Campaigning well underway in Scottish devolution referendum
Campaigning well underway in Scottish devolution referendum

Ed Miliband faced an attack by the SNP as he took Labour's fight against Scottish independence into Alex Salmond's own back yard.

Labour leader Miliband called on Scottish voters to reject the Scottish National Party (SNP) at next year's referendum on independence.

Addressing Labour supporters at the party's conference in Inverness, Miliband described SNP leader Salmond as a "divide and rule figure."

He said Britain today faced the same problems which confronted Margaret Thatcher when she entered Downing Street in 1979.

The SNP claimed his visit actually boosted their own prospect of success at the 2014 poll.

Alex Salmond's SNP is fighting for Scottish devolution
Alex Salmond's SNP is fighting for Scottish devolution

Member of the Scottish Parliament Kenneth Gibson branded Miliband's reference to the former Prime Minister, whose funeral was held on Wednesday, as "extremely clumsy".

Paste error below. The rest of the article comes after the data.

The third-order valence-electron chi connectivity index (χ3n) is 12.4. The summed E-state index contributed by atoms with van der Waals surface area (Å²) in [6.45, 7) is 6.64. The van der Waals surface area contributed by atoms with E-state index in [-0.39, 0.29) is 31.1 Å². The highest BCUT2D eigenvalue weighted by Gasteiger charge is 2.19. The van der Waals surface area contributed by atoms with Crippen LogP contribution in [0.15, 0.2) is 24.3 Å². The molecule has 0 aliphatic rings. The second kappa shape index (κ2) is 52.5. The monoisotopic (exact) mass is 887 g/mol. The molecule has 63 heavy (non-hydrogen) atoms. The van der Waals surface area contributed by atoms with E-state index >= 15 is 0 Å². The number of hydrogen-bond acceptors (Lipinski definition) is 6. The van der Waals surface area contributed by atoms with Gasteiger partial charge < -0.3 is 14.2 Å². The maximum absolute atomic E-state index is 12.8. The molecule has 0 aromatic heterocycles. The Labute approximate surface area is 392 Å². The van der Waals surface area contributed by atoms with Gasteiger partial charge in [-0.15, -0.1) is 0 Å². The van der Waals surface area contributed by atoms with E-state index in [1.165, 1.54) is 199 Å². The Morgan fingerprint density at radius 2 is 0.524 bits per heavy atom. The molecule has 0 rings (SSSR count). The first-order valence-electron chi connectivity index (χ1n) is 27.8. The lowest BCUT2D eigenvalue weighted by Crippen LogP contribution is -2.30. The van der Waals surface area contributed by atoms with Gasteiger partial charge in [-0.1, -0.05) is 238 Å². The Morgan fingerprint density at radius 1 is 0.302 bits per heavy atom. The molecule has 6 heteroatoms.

"Mr Miliband's visit to Scotland and his references to Margaret Thatcher come as another blow to the anti-independence campaign," he said.

"Not only is Labour holding hands with the Tories in the No campaign, Labour's UK leader has now paid tribute to Margaret Thatcher.

"Ed Miliband trying to claim the mantle of Thatcher is further proof that the Labour leadership's policy plans are fundamentally the same as the Tories, and offer no real alternative to the people of Scotland.

"The years of Thatcher and her devastating cuts are still remembered - so Ed Miliband's extremely clumsy comparison is totally out of step with Scotland's values."

Ed Miliband targeted by SNP on Scotland visit
Ed Miliband targeted by SNP on Scotland visit

Today in Scotland there is only a single Conservative MP, after the party was wiped out by Tony Blair's New Labour in 1997.

Labour's campaign in Scotland to keep the UK together is being led by former Chancellor Alistair Darling.

This week, a study involving Scottish Labour party leader Johann Lamont found a 'strong case' existed for letting Scotland keep 100 percent of income raised there - instead of sharing it between UK countries.

Gibson said: "Mr Miliband needs to answer the question - does he back Ms Lamont, or is he on the side of the Labour MPs at Westminster who are against the additional powers for Scotland?"